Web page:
Hi. I'm Back. Sorta.

lol deadpool u still post?

2 Weeks ago in Off Topic

Journalism School Thread.

why do you need a portfolio? You mean journalism school for college? internship go to college - journalism program - join paper - write stuff - save for portfolio.

2 Weeks ago in Off Topic

HB Member Reputation Game

who's that?

2 Weeks ago in Off Topic

Hi. I'm Back. Sorta.

Helllllllloooooooooo.

2 Weeks ago in Off Topic

Critique Corner

vignetting doesnt work for me

2 Weeks ago in Visual Arts

Amatuerism.

go to the store, try it out, see if thats the "one for you"

2 Weeks ago in Visual Arts

War Photographers

[Quote] zoriah is the guy. he runs an internship, no more than 15 people, and he takes them to conflict areas, far as im concerned, its one of the most sought after internships for photojournalists.

2 Weeks ago in Photography

Must See: My Bahamian summer vacation (all HD)

i dont think ~~~~ has ever said what his gear was. good luck askin.

2 Weeks ago in Visual Arts

Film Preference

im gonna vouche for the delta 100. i used that for portraiture, its absolutely awesome.

2 Weeks ago in Visual Arts

Daily Snaps 4th Qtr 2008.

[Image]

2 Weeks ago in Visual Arts

gcdLXJQffZCJLWnOuG

primes are great for portraits. if your planning to shoot fast moving objects, primes arent advisable.

2 Weeks ago in Visual Arts

Daily Snaps 4th Qtr 2008.

^^^ Push processing is a term from photography, referring to a development technique that increases the speed of the film being processed. Push processing involves developing the film for longer, and/or at a higher temperature. This allows larger grains of silver to form in the emulsion, forming a darker negative. This results in a lighter print and hence an increase in the apparent film speed. The opposite of push processing is called pull processing, which decreases the speed of the processed film. It is achieved by developing the film for a shorter time, and/or at a lower temperature. Push processing is more popular than pull processing as photographers usually want to make a film faster, not slower. As such, the term push processing is sometimes used as a generic term for both push processing and pull processing. By push processing film, the film can be exposed at a higher exposure index (EI) than the manufacturer's indicated film speed, allowing the film to be used under lighting conditions that would ordinarily be too low for good exposures. However, this comes at the cost of decreased quality: artifacts such as higher contrast, lower resolution, distorted colours, increased grain, etc. are often visible on film that has been push processed. Often, film is push processed to create these artefacts as part of an artistic effect. When a film has been push or pull processed, the resulting speed is called the EI, or exposure index; the film's speed is always the manufacturer's indication. For example, an ISO 200 film could be push processed to EI 400 or pull processed to EI 100.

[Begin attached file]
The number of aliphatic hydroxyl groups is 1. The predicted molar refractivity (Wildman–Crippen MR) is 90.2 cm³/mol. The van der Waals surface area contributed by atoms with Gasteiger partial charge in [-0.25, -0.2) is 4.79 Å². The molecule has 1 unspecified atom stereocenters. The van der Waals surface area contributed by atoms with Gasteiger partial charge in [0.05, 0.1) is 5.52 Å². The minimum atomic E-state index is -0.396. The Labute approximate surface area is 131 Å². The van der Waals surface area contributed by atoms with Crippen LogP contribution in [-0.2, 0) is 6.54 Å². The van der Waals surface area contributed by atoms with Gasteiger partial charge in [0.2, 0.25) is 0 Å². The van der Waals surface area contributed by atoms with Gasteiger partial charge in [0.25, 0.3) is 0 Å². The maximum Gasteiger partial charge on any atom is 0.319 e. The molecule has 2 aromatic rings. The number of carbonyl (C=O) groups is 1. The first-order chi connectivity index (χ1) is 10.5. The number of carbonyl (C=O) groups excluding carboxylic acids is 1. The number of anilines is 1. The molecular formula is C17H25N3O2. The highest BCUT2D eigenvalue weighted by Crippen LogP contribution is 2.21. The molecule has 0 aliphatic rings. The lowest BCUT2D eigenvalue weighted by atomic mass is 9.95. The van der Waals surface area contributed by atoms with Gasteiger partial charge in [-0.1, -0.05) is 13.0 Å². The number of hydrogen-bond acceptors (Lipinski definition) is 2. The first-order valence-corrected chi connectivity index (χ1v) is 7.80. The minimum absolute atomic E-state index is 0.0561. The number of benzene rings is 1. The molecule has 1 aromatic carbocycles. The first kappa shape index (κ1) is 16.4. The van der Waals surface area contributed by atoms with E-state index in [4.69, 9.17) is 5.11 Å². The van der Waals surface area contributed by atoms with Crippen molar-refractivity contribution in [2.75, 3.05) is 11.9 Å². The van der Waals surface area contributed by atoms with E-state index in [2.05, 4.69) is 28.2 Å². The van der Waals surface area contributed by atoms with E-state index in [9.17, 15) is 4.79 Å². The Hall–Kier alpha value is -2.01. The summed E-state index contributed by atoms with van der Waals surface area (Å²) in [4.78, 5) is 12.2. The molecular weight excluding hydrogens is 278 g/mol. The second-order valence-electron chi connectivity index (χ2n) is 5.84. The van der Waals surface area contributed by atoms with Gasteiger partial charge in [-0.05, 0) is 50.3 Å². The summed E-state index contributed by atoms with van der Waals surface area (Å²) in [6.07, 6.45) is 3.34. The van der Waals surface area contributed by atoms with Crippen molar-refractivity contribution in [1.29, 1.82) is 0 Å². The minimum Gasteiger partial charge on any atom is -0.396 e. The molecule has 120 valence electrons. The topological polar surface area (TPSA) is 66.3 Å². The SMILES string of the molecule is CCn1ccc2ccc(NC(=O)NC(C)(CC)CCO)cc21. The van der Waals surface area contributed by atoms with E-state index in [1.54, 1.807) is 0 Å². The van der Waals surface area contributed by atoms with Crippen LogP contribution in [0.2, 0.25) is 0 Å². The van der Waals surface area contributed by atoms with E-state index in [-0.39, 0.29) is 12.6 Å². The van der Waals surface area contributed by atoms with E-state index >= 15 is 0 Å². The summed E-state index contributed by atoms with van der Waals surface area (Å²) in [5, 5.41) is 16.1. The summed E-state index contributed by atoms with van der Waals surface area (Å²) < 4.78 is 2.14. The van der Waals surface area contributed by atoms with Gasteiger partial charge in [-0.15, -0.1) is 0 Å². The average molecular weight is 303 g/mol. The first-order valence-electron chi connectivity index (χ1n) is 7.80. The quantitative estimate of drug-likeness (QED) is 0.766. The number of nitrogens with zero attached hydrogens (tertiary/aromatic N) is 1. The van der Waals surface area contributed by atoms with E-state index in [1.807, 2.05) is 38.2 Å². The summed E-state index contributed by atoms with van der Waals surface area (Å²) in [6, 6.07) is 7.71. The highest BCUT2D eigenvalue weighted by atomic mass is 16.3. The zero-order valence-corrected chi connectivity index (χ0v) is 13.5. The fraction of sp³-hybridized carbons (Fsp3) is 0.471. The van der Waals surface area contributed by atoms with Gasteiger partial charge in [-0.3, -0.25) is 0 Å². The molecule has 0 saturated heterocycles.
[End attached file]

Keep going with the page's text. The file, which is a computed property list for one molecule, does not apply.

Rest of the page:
2 Weeks ago in Visual Arts

Daily Snaps 4th Qtr 2008.

kick, did you push those 35s?

2 Weeks ago in Visual Arts

Photography Forums

thephotoforum

2 Weeks ago in Photography

Film Preference

[Quote] open? like taking the roll out the canister? nothing a bottle opener cant do.

2 Weeks ago in Visual Arts
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